Quebec autonomism

From Wikipedia, the free encyclopedia
  (Redirected from Quebec Autonomism)
Jump to: navigation, search

Quebec autonomism is a political belief that Quebec should seek to gain more autonomy as a province, while remaining a part of the Canadian federation. Drawing inspiration from René Lévesque's "beau risque", and Robert Bourassa's work on the Meech Lake Accord and Charlottetown Accord, its goals are, in short:

  • Setting out the procedures for constitutional change
  • A sharing of jurisdictions between the federal government and Quebec
  • Framework for federal spending powers
  • Institutional reform
  • Reform of intergovernmental policies

In a speech to delegates of the ADQ, party leader Mario Dumont, on May 8, 2006, Dumont said that Quebec should seek to re-open negotiations with the federal government over Quebec's status in Confederation, and should eventually ratify the Constitution of Canada [1][2]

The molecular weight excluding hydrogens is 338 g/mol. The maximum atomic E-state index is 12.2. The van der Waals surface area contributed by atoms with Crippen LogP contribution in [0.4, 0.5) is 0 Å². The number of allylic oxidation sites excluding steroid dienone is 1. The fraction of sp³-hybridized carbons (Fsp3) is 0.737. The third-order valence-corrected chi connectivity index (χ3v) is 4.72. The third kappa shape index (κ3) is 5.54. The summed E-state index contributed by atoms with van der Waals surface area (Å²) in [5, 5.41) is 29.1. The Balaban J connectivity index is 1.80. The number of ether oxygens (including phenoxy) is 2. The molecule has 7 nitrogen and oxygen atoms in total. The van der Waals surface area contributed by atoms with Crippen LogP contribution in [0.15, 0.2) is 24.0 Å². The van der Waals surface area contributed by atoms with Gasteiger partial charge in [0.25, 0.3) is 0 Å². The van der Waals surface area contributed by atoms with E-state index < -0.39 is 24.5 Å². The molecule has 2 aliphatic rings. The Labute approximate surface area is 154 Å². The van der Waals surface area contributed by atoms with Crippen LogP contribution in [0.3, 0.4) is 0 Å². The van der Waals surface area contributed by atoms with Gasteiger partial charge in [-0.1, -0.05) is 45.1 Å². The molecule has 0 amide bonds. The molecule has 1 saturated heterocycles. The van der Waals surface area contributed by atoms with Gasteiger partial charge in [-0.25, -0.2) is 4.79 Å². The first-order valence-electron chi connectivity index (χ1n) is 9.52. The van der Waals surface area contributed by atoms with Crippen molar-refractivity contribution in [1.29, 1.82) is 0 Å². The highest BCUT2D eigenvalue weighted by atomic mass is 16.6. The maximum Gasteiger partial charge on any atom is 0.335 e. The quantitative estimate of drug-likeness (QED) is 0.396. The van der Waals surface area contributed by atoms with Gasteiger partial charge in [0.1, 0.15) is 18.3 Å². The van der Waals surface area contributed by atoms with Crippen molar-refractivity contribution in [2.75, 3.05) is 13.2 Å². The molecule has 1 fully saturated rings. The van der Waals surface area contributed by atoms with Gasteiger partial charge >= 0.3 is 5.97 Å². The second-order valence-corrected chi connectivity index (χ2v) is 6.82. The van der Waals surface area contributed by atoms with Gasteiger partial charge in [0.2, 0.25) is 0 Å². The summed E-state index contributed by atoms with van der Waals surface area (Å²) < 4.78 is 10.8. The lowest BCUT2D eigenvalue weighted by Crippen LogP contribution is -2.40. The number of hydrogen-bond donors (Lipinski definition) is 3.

The concept was first articulated by Maurice Duplessis and the conservative Union Nationale party which believed in greater provincial autonomy without independence from Canada.

References and notes[edit]

  1. ^ CTV.ca News Staff. "Quebec should sign Constitution: ADQ's Dumont". CTV News. Retrieved 17 August 2014. 
  2. ^ CTV Staff (8 May 2006). "ADQ's Dumont calls for constitutional talks". CTV.ca News. CTV Television Network. Archived from the original on 24 June 2009. Retrieved 24 June 2009. 

See also[edit]